According to Stroup, "Bobbie had made it fairly clear to all her friends that she'd do whatever she needed to do not to go to prison, but she wasn't going to flip on Hef or anybody in the Playboy empire. So she took an overdose of pills, I think one or two in the morning, and took a taxi over to the Maryland hotel and got a room by herself, wrote her note out on the hotel stationery by hand, took her pills and went to sleep."

Bobbie Arnstein died on Jan. 13, 1975. Hefner served as a pallbearer at her funeral.

"The end was very scary," said Marilyn Cole Lownes, Playboy's 1973 Playmate of the Year. "She just couldn't cope, and she chose not to."

There was speculation that Bobbie had been murdered, but O'Connor's investigation (which was initially pursued as a homicide case) turned up no evidence to support that belief.

Her death was officially declared a suicide and without her testimony, the Pollack case was closed a few months later in the spring of 1975 — though Reuben said if people like Theodore had spoken up about Hef's drug use back in the '70s, "it would have changed the whole direction of the investigation ... and that would have left open the possibility of potential indictment of Hefner."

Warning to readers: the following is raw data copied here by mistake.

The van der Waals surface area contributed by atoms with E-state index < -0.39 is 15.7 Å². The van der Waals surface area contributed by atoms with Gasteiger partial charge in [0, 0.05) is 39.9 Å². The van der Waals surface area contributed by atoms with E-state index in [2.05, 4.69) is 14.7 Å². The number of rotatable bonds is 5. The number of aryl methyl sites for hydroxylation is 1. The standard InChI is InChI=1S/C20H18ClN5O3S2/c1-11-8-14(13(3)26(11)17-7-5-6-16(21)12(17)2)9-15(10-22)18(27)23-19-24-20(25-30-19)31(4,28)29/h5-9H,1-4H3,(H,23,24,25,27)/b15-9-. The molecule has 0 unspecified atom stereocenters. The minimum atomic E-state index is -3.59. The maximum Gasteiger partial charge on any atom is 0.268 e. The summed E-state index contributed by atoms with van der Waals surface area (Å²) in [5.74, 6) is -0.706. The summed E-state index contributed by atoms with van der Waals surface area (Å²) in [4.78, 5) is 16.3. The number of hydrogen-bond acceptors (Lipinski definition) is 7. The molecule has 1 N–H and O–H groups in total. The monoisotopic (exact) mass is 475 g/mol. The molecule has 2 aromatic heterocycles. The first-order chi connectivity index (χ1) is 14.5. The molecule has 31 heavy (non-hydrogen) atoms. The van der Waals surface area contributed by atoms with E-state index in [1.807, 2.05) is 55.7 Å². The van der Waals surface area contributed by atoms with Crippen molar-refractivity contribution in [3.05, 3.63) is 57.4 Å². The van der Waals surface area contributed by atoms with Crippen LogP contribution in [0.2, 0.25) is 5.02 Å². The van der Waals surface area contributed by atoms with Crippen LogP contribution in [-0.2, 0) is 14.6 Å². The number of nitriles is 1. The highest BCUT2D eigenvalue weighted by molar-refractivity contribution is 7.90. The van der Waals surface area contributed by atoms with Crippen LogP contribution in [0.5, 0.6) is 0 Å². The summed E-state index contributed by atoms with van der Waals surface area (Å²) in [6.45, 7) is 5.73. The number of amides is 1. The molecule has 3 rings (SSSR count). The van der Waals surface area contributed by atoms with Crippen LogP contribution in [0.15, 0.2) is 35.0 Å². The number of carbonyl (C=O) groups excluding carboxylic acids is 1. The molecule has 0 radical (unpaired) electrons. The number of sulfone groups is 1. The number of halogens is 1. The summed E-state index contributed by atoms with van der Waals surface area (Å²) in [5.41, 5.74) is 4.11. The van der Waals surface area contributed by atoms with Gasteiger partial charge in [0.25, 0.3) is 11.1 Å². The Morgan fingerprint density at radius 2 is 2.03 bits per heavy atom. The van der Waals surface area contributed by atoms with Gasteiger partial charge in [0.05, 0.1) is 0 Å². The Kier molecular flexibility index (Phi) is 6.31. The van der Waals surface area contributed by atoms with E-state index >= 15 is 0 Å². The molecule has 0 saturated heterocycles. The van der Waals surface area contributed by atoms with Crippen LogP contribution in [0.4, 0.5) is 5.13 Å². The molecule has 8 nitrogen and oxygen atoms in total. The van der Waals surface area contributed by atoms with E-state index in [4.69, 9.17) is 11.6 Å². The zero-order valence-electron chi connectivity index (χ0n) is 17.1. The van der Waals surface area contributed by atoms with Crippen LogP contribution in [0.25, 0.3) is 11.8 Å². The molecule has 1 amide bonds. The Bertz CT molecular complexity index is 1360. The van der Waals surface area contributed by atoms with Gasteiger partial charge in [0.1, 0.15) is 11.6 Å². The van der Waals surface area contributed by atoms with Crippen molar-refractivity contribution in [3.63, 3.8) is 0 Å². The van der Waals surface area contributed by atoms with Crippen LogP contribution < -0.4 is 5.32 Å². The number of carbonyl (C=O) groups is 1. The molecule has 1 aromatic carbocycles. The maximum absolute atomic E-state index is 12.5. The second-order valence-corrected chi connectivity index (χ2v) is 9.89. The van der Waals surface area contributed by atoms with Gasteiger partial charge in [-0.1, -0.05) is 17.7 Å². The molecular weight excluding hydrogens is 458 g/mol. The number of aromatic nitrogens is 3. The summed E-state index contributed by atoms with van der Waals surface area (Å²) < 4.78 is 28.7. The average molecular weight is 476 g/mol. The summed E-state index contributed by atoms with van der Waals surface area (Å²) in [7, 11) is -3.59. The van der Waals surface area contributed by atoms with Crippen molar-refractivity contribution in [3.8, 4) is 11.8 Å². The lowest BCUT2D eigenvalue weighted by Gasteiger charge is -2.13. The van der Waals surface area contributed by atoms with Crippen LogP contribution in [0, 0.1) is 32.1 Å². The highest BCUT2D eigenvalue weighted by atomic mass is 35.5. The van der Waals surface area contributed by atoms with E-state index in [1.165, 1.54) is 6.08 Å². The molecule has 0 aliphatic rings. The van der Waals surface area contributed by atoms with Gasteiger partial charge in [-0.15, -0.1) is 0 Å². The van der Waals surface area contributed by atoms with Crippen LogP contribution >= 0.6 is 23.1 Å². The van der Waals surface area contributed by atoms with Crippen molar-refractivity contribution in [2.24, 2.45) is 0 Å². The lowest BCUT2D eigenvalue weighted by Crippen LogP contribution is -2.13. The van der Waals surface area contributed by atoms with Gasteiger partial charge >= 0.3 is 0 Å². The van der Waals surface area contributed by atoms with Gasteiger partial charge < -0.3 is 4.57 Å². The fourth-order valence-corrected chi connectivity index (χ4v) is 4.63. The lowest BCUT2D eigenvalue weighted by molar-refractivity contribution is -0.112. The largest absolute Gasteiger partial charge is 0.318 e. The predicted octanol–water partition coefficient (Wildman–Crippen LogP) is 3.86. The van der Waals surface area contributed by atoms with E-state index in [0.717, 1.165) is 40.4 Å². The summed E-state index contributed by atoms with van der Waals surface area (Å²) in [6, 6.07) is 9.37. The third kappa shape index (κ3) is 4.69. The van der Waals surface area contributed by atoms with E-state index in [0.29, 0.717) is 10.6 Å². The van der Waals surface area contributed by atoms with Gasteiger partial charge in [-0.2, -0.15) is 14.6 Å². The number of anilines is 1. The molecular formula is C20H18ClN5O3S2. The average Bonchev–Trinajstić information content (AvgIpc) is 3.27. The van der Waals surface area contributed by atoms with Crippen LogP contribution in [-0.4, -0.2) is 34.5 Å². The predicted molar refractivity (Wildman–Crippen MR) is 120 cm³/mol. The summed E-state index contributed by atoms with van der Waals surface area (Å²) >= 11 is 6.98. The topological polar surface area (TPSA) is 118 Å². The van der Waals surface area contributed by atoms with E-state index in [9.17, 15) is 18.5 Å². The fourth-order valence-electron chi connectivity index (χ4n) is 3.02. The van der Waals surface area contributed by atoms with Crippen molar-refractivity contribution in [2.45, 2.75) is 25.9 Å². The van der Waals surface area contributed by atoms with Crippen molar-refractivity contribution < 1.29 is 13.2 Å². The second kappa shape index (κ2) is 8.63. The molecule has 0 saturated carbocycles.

Stroup sees something more complex behind his friend's desperate end: "Bobbie was a feminist," he explained. "She wanted to be respected for her mind and for her achievements and for her judgment. On the other hand, she put herself into a world where every woman was a sex object."

He continued, "I think it was the conflict at the center of Bobbie's soul. Bobbie clearly understood that this world that she lived and thrived in ... was also based on exploiting other women. It must have caused some guilt."

sondra theodore secrets of playboy
Sondra Theodore. A&E

Still, Theodore hopes justice can now be found for Arnstein and Pollack and so many more women who found themselves in service of Hefner over the years.

"To put a young girl in that position was so dangerous," she said. "I didn't allow myself to know that that was abusive because I was told that it was in love, in the name of love."

She said that if Hefner, who died in 2017, were alive today, "he would be in jail. And wherever he is — and I don't think it's a good place — I know he knows that I've told the truth."

Playboy issued a statement shortly before the A&E docuseries' premiere on Jan. 24 that said, in part, "we trust and validate women and their stories, and we strongly support the individuals who have come forward to share their experiences."

They added, "Today's Playboy is not Hugh Hefner's Playboy."

Secrets of Playboy airs Mondays at 9 p.m. ET on A&E.

If you or someone you know is struggling with addiction, please contact the SAMHSA substance abuse helpline at 1-800-662-HELP.